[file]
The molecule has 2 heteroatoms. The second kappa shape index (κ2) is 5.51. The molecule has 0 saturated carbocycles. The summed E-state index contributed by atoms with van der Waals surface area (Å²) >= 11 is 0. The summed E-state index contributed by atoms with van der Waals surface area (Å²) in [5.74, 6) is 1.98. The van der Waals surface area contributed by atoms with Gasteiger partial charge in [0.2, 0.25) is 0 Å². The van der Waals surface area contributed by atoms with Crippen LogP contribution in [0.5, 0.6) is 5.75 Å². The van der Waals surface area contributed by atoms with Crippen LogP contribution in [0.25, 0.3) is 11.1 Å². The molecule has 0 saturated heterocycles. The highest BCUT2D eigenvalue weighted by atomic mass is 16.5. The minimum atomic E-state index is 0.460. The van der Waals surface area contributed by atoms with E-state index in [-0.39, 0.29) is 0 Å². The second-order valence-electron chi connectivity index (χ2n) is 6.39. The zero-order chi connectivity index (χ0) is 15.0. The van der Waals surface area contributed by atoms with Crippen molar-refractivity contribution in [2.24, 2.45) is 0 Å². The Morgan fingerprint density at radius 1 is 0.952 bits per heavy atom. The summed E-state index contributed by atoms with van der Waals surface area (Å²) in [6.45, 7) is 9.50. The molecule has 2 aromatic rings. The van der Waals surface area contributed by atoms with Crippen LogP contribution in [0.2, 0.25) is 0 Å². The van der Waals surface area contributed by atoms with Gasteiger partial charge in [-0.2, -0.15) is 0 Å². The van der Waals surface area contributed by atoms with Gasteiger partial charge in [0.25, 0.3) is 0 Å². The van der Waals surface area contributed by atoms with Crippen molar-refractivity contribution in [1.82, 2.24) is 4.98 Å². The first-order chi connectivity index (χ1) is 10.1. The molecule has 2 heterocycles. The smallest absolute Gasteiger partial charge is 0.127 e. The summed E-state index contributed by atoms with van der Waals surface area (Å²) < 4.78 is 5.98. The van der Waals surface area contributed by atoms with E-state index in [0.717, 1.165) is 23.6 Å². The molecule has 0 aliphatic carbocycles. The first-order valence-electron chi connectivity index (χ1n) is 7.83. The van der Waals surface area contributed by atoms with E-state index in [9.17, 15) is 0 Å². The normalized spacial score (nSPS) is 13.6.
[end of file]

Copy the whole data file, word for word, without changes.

The molecule has 2 heteroatoms. The second kappa shape index (κ2) is 5.51. The molecule has 0 saturated carbocycles. The summed E-state index contributed by atoms with van der Waals surface area (Å²) >= 11 is 0. The summed E-state index contributed by atoms with van der Waals surface area (Å²) in [5.74, 6) is 1.98. The van der Waals surface area contributed by atoms with Gasteiger partial charge in [0.2, 0.25) is 0 Å². The van der Waals surface area contributed by atoms with Crippen LogP contribution in [0.5, 0.6) is 5.75 Å². The van der Waals surface area contributed by atoms with Crippen LogP contribution in [0.25, 0.3) is 11.1 Å². The molecule has 0 saturated heterocycles. The highest BCUT2D eigenvalue weighted by atomic mass is 16.5. The minimum atomic E-state index is 0.460. The van der Waals surface area contributed by atoms with E-state index in [-0.39, 0.29) is 0 Å². The second-order valence-electron chi connectivity index (χ2n) is 6.39. The zero-order chi connectivity index (χ0) is 15.0. The van der Waals surface area contributed by atoms with Crippen molar-refractivity contribution in [2.24, 2.45) is 0 Å². The Morgan fingerprint density at radius 1 is 0.952 bits per heavy atom. The summed E-state index contributed by atoms with van der Waals surface area (Å²) in [6.45, 7) is 9.50. The molecule has 2 aromatic rings. The van der Waals surface area contributed by atoms with Crippen LogP contribution in [0.2, 0.25) is 0 Å². The van der Waals surface area contributed by atoms with Gasteiger partial charge in [-0.2, -0.15) is 0 Å². The van der Waals surface area contributed by atoms with Gasteiger partial charge in [0.25, 0.3) is 0 Å². The van der Waals surface area contributed by atoms with Crippen molar-refractivity contribution in [1.82, 2.24) is 4.98 Å². The first-order chi connectivity index (χ1) is 10.1. The molecule has 2 heterocycles. The smallest absolute Gasteiger partial charge is 0.127 e. The summed E-state index contributed by atoms with van der Waals surface area (Å²) < 4.78 is 5.98. The van der Waals surface area contributed by atoms with E-state index in [0.717, 1.165) is 23.6 Å². The molecule has 0 aliphatic carbocycles. The first-order valence-electron chi connectivity index (χ1n) is 7.83. The van der Waals surface area contributed by atoms with E-state index in [9.17, 15) is 0 Å². The normalized spacial score (nSPS) is 13.6.